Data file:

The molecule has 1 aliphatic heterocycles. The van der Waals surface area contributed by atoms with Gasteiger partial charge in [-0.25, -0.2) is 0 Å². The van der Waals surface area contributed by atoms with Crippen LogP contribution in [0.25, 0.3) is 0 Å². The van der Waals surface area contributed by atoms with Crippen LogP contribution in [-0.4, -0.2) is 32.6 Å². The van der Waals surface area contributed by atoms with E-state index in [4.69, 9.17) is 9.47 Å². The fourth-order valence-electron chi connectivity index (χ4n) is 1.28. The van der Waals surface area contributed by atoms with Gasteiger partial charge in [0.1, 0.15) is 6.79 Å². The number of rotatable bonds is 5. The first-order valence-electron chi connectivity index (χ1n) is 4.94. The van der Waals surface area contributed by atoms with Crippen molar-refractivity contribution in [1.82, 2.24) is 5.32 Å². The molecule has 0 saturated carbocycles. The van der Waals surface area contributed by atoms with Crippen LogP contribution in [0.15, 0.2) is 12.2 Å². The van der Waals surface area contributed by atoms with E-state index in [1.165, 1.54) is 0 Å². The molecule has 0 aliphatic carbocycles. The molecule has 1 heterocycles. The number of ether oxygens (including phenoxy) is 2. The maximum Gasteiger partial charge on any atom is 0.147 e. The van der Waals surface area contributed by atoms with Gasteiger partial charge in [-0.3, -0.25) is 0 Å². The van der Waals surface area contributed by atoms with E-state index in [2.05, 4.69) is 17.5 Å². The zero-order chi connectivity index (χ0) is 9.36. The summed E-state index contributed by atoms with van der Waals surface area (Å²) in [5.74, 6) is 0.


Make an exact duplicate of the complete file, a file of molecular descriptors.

The molecule has 1 aliphatic heterocycles. The van der Waals surface area contributed by atoms with Gasteiger partial charge in [-0.25, -0.2) is 0 Å². The van der Waals surface area contributed by atoms with Crippen LogP contribution in [0.25, 0.3) is 0 Å². The van der Waals surface area contributed by atoms with Crippen LogP contribution in [-0.4, -0.2) is 32.6 Å². The van der Waals surface area contributed by atoms with E-state index in [4.69, 9.17) is 9.47 Å². The fourth-order valence-electron chi connectivity index (χ4n) is 1.28. The van der Waals surface area contributed by atoms with Gasteiger partial charge in [0.1, 0.15) is 6.79 Å². The number of rotatable bonds is 5. The first-order valence-electron chi connectivity index (χ1n) is 4.94. The van der Waals surface area contributed by atoms with Crippen molar-refractivity contribution in [1.82, 2.24) is 5.32 Å². The molecule has 0 saturated carbocycles. The van der Waals surface area contributed by atoms with Crippen LogP contribution in [0.15, 0.2) is 12.2 Å². The van der Waals surface area contributed by atoms with E-state index in [1.165, 1.54) is 0 Å². The molecule has 0 aliphatic carbocycles. The molecule has 1 heterocycles. The number of ether oxygens (including phenoxy) is 2. The maximum Gasteiger partial charge on any atom is 0.147 e. The van der Waals surface area contributed by atoms with Gasteiger partial charge in [-0.3, -0.25) is 0 Å². The van der Waals surface area contributed by atoms with E-state index in [2.05, 4.69) is 17.5 Å². The zero-order chi connectivity index (χ0) is 9.36. The summed E-state index contributed by atoms with van der Waals surface area (Å²) in [5.74, 6) is 0.